Moscow - Demo

Bill Cummings 00/00/0000

Rating: 3/5

Cardiff alternative/art rock four piece Moscow were a new name to me when I was asked to check them out. Anyway stumbling through their minimal but well designed website I noticed I had actually attended University with the drummer of this band (of course this won't influence my reviewing impartiality). If that wasn't enough, upon hearing their first raw demo recordings from 2004 on their website, one thing stood out: this band have the potential to be something special.

The three songs on this demo were recorded for Adam Walton's BBC radio Wales programme. First track “Stomping Ground” is a gorgeous alternative rock song; a twisted guitar waltz builds and builds before exploding into a taught stop start rhythm, whilst Andrew Phillip Arnell's vocals at times resemble the desolate anguished moan of Thom Yorke. The spindling final bars are augmented by a tasty little angst ridden lyrical line: “it's these little inequalities that are dividing our interests.”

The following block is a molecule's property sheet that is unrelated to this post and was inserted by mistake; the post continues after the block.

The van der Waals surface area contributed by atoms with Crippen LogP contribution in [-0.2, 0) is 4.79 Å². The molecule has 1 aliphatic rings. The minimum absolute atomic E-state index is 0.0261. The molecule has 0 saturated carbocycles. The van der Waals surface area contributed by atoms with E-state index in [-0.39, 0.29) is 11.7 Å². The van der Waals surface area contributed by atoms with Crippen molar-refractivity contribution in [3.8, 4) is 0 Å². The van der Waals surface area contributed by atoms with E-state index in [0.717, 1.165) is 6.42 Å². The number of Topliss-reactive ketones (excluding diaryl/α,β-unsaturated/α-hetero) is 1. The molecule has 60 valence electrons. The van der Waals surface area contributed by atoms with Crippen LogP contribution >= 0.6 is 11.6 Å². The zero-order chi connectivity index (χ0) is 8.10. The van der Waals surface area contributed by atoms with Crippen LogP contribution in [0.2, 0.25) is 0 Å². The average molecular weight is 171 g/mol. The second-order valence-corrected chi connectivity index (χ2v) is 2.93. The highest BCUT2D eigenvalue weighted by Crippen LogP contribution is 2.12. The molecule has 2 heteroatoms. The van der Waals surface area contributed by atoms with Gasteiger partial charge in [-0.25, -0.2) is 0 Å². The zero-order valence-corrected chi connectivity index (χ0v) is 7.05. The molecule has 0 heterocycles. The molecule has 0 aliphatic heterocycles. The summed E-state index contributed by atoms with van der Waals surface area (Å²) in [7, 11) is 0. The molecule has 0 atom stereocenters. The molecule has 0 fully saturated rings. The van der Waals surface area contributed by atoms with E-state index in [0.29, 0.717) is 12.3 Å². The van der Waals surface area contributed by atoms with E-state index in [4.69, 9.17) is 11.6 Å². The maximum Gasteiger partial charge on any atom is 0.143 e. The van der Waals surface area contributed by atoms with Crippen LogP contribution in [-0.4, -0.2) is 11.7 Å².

In fact, the influence of Radiohead looms large upon this demo. Moscow's sound probably sits somewhere between that of The Bends and OK Computer, from the vocals to the alienated lyrics to the off-kilter time signatures and the crashing guitars. But that's not to say Moscow don't have their own individuality: for example “The Great British Handshake”, in its two minute existence, fires along with a brilliant urgency in a way Talking Heads and current media darlings the Arcade Fire would be proud of.

Last track “What Went Wrong” is all down-tuned guitars, melancholic vocals and surreal dream like lyrics (“what went wrong/ walking across rooftops”). If anything, it sounds a tad like Radiohead's “Subterranean Alien” or some of Sonic Youth's more sedate moments, but manages to just about stay on course towards a twisting and sighing chorus.

Moscow may have a little way to go before they can produce their full sound. Some of the songs here could do with a tiny bit more work, but considering they have under twenty gigs under their belt they are a frighteningly good prospect and can only improve.

Also, what's refreshing about Moscow is not just their sound (which is unique enough on the South Wales music scene), but the fact that their bassist is getting off his arse and promoting gigs in aid of Oxfam.

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